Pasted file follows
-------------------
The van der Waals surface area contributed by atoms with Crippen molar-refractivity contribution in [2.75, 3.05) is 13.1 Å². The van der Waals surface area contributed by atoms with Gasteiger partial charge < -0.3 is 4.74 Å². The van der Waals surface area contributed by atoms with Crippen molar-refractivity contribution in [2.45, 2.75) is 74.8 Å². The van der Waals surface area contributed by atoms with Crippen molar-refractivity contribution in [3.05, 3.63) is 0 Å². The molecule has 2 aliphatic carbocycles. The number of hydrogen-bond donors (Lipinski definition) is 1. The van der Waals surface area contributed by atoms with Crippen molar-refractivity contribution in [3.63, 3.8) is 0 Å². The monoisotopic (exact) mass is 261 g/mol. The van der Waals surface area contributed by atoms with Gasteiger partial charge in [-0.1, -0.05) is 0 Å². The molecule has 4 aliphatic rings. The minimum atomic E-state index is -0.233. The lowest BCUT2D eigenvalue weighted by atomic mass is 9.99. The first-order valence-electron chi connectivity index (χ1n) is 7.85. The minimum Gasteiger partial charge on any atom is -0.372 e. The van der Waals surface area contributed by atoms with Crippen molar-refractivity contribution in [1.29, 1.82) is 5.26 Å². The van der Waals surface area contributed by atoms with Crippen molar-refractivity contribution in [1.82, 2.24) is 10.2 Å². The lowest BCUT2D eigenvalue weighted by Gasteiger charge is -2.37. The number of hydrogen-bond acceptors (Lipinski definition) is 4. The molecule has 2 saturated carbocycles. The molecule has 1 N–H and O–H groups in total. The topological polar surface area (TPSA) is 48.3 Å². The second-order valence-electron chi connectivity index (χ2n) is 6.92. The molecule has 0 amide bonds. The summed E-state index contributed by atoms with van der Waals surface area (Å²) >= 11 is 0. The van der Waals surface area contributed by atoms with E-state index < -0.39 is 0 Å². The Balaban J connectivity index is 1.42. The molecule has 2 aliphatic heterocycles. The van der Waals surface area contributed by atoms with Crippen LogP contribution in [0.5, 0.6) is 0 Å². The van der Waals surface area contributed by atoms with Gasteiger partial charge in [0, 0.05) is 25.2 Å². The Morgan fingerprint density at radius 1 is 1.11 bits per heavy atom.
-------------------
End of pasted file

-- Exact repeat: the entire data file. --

The van der Waals surface area contributed by atoms with Crippen molar-refractivity contribution in [2.75, 3.05) is 13.1 Å². The van der Waals surface area contributed by atoms with Gasteiger partial charge < -0.3 is 4.74 Å². The van der Waals surface area contributed by atoms with Crippen molar-refractivity contribution in [2.45, 2.75) is 74.8 Å². The van der Waals surface area contributed by atoms with Crippen molar-refractivity contribution in [3.05, 3.63) is 0 Å². The molecule has 2 aliphatic carbocycles. The number of hydrogen-bond donors (Lipinski definition) is 1. The van der Waals surface area contributed by atoms with Crippen molar-refractivity contribution in [3.63, 3.8) is 0 Å². The monoisotopic (exact) mass is 261 g/mol. The van der Waals surface area contributed by atoms with Gasteiger partial charge in [-0.1, -0.05) is 0 Å². The molecule has 4 aliphatic rings. The minimum atomic E-state index is -0.233. The lowest BCUT2D eigenvalue weighted by atomic mass is 9.99. The first-order valence-electron chi connectivity index (χ1n) is 7.85. The minimum Gasteiger partial charge on any atom is -0.372 e. The van der Waals surface area contributed by atoms with Crippen molar-refractivity contribution in [1.29, 1.82) is 5.26 Å². The van der Waals surface area contributed by atoms with Crippen molar-refractivity contribution in [1.82, 2.24) is 10.2 Å². The lowest BCUT2D eigenvalue weighted by Gasteiger charge is -2.37. The number of hydrogen-bond acceptors (Lipinski definition) is 4. The molecule has 2 saturated carbocycles. The molecule has 1 N–H and O–H groups in total. The topological polar surface area (TPSA) is 48.3 Å². The second-order valence-electron chi connectivity index (χ2n) is 6.92. The molecule has 0 amide bonds. The summed E-state index contributed by atoms with van der Waals surface area (Å²) >= 11 is 0. The van der Waals surface area contributed by atoms with E-state index < -0.39 is 0 Å². The Balaban J connectivity index is 1.42. The molecule has 2 aliphatic heterocycles. The van der Waals surface area contributed by atoms with Crippen LogP contribution in [0.5, 0.6) is 0 Å². The van der Waals surface area contributed by atoms with Gasteiger partial charge in [0, 0.05) is 25.2 Å². The Morgan fingerprint density at radius 1 is 1.11 bits per heavy atom.